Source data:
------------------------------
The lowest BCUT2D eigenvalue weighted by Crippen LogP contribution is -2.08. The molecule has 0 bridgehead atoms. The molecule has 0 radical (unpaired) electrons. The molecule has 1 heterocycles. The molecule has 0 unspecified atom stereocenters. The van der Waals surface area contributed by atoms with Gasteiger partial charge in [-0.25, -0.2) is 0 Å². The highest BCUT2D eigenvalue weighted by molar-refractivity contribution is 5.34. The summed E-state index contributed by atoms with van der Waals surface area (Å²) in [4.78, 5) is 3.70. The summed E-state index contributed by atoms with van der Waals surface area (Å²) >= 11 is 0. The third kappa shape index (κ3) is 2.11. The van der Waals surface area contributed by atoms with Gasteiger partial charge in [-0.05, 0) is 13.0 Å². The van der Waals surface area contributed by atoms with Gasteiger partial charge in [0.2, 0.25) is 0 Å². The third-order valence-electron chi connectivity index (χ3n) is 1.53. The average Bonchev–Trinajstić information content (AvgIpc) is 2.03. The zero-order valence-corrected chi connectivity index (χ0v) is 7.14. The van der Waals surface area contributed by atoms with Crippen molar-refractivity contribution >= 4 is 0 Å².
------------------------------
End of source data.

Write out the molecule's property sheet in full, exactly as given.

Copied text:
The lowest BCUT2D eigenvalue weighted by Crippen LogP contribution is -2.08. The molecule has 0 bridgehead atoms. The molecule has 0 radical (unpaired) electrons. The molecule has 1 heterocycles. The molecule has 0 unspecified atom stereocenters. The van der Waals surface area contributed by atoms with Gasteiger partial charge in [-0.25, -0.2) is 0 Å². The highest BCUT2D eigenvalue weighted by molar-refractivity contribution is 5.34. The summed E-state index contributed by atoms with van der Waals surface area (Å²) in [4.78, 5) is 3.70. The summed E-state index contributed by atoms with van der Waals surface area (Å²) >= 11 is 0. The third kappa shape index (κ3) is 2.11. The van der Waals surface area contributed by atoms with Gasteiger partial charge in [-0.05, 0) is 13.0 Å². The van der Waals surface area contributed by atoms with Gasteiger partial charge in [0.2, 0.25) is 0 Å². The third-order valence-electron chi connectivity index (χ3n) is 1.53. The average Bonchev–Trinajstić information content (AvgIpc) is 2.03. The zero-order valence-corrected chi connectivity index (χ0v) is 7.14. The van der Waals surface area contributed by atoms with Crippen molar-refractivity contribution >= 4 is 0 Å².